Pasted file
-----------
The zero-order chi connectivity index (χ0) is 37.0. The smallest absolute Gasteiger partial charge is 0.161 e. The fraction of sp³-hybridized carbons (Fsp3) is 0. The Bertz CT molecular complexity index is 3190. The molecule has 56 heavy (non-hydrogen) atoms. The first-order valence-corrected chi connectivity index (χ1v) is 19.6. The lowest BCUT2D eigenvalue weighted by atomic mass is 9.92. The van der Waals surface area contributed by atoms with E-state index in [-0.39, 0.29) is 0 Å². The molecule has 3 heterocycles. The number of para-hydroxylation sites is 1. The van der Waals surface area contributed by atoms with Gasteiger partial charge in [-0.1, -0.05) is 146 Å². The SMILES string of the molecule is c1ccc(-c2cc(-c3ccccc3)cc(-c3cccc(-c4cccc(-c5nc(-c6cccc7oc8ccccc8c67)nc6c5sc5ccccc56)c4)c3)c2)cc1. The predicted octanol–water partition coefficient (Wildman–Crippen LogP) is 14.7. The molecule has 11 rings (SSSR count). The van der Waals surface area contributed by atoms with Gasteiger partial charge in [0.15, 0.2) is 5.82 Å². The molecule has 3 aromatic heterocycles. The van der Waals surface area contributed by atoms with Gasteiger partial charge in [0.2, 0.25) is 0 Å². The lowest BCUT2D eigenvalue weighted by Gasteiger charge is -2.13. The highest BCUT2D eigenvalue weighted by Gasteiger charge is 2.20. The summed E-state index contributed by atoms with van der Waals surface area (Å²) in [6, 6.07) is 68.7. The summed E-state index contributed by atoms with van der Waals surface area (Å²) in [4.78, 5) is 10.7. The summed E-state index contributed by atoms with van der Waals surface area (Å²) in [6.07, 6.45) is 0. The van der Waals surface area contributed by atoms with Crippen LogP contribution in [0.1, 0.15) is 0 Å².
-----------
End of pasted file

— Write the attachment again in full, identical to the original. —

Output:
The zero-order chi connectivity index (χ0) is 37.0. The smallest absolute Gasteiger partial charge is 0.161 e. The fraction of sp³-hybridized carbons (Fsp3) is 0. The Bertz CT molecular complexity index is 3190. The molecule has 56 heavy (non-hydrogen) atoms. The first-order valence-corrected chi connectivity index (χ1v) is 19.6. The lowest BCUT2D eigenvalue weighted by atomic mass is 9.92. The van der Waals surface area contributed by atoms with E-state index in [-0.39, 0.29) is 0 Å². The molecule has 3 heterocycles. The number of para-hydroxylation sites is 1. The van der Waals surface area contributed by atoms with Gasteiger partial charge in [-0.1, -0.05) is 146 Å². The SMILES string of the molecule is c1ccc(-c2cc(-c3ccccc3)cc(-c3cccc(-c4cccc(-c5nc(-c6cccc7oc8ccccc8c67)nc6c5sc5ccccc56)c4)c3)c2)cc1. The predicted octanol–water partition coefficient (Wildman–Crippen LogP) is 14.7. The molecule has 11 rings (SSSR count). The van der Waals surface area contributed by atoms with Gasteiger partial charge in [0.15, 0.2) is 5.82 Å². The molecule has 3 aromatic heterocycles. The van der Waals surface area contributed by atoms with Gasteiger partial charge in [0.2, 0.25) is 0 Å². The lowest BCUT2D eigenvalue weighted by Gasteiger charge is -2.13. The highest BCUT2D eigenvalue weighted by Gasteiger charge is 2.20. The summed E-state index contributed by atoms with van der Waals surface area (Å²) in [6, 6.07) is 68.7. The summed E-state index contributed by atoms with van der Waals surface area (Å²) in [4.78, 5) is 10.7. The summed E-state index contributed by atoms with van der Waals surface area (Å²) in [6.07, 6.45) is 0. The van der Waals surface area contributed by atoms with Crippen LogP contribution in [0.1, 0.15) is 0 Å².